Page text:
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19 April

In the headlines

Food prices rose at the fastest rate in 45 years last month, with the cost of olive oil up 49% over the past year, milk up 38%, and bread up 19%. March’s overall inflation rate was 10.1%, higher than predicted. India has overtaken China as the world’s most populous nation, the UN has announced. India’s population is 1.4286 billion, and is expected to continue growing until at least 2050; China’s is 1.4257 billion, and falling. The Pope has given the King two splinters said to be from the “true cross” on which Jesus was crucified. The wooden fragments (below) have been imbedded in a newly made silver cross, which will be carried at the head of next month’s Coronation procession.


“Azure, lapis, cerulean, cyan – call it what you like,” says the FT, “the cocktail’s current mood is blue.” From Milan to London to the Lower East Side, “everyone’s knocking back drinks the colour of swimming pools”. Lucy Wong in London serves a pale-blue “Shanghai 75”; The Cabinet in the East Village does a turquoise margarita. Milanese bar Unseen has gone viral for its Pow3r cocktail, a mix of raspberry vodka, verjus (grape juice) and blue curaçao. “People don’t really care what’s in it though,” says founder Milo Occhipinti: “they just come in saying, ‘I want that blue drink with the pink snail shell on it’, pointing at their phone.”

Tomorrow’s world

Google’s AI has taught itself the Bengali language, even though it wasn’t asked to do so. “We discovered that with very few amounts of prompting in Bengali, it can now translate all of Bengali,” chief executive Sundar Pichai told CBS’s 60 Minutes. He says his top researchers don’t really know how it managed the feat, adding that “all of us in the field” refer to the whole system as a “black box” – something “you don’t fully understand”.

Inside politics

Something struck me when Rishi Sunak was banging on about the importance of maths on Monday, says Quentin Letts in The Times: “the Prime Minister is now 33.33% Tony Blair”. The arm gestures, in particular one where he decisively pushes away a flat-angled hand. The shakes of the head “to indicate emphatic agreement with himself”. The “you guys”, the “rights”, the “glottal-stopping and occasional lapses into Californian uplift”. It’s all very Blairish. The one big difference? “Rishi has better teeth.”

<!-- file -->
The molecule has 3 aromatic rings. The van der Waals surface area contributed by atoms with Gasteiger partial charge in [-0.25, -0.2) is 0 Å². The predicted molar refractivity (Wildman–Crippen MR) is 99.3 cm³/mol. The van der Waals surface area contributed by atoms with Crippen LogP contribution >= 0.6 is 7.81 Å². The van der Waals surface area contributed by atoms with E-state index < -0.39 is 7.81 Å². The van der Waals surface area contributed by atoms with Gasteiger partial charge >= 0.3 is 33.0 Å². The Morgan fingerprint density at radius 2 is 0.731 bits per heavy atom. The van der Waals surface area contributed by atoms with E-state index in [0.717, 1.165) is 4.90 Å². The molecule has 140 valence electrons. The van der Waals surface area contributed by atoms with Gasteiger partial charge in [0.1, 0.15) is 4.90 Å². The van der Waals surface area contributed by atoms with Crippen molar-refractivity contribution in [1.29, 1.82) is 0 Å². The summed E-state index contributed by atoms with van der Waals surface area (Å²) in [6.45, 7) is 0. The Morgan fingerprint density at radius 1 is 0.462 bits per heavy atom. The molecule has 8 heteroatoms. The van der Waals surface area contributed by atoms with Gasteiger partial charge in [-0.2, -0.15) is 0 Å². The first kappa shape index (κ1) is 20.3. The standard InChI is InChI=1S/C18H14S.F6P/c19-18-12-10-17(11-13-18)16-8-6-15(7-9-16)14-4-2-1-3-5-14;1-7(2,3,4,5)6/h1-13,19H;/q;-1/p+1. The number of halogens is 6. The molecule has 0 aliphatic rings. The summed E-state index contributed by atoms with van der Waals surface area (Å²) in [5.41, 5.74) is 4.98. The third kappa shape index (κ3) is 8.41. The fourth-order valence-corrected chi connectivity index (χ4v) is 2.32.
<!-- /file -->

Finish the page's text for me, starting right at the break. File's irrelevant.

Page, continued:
Quirk of history

King Philip of France (1116-1131) died two years into his reign when his horse tripped over a pig in Paris, says @WeirdMedieval on Twitter. “Naturally,” the French put the story in pretty much every history book for 400 years – which resulted in some rather wacky illustrations. See the full array of silly doodles here.

Staying young

Half the men I know are using the wonder weight-loss drug Ozempic, says Celia Walden in The Daily Telegraph. The thing is, the diabetes treatment is intended to help the morbidly obese get to a healthier weight – not to enable slim folk to “lose those last few pounds for summer”. Every bloke who uses it ends up looking like a “deflated balloon”. And because Ozempic causes your cheeks to hollow out, a lot of these guys are “having their gaunt visages plumped out with yet more injectables”.


He’s standing in Britain’s deepest pothole. The 5ft-deep pit remained on Rogers Road in Canning Town, east London, for two years, despite several attempts to repair it. Dean Hope, a 5ft 6in gas engineer, climbed in for a photo in a bid to put pressure on the council – which finally filled it in with concrete this week after the whole thing collapsed into a massive sinkhole. “I got in it as a joke,” 41-year-old Hope tells The Sun, “but it isn’t funny to motorists.” In its time, the hefty hole has sent at least one Deliveroo rider flying and written off a BMW.


Quoted 19.4.23

“A little inaccuracy sometimes saves a ton of explanation.”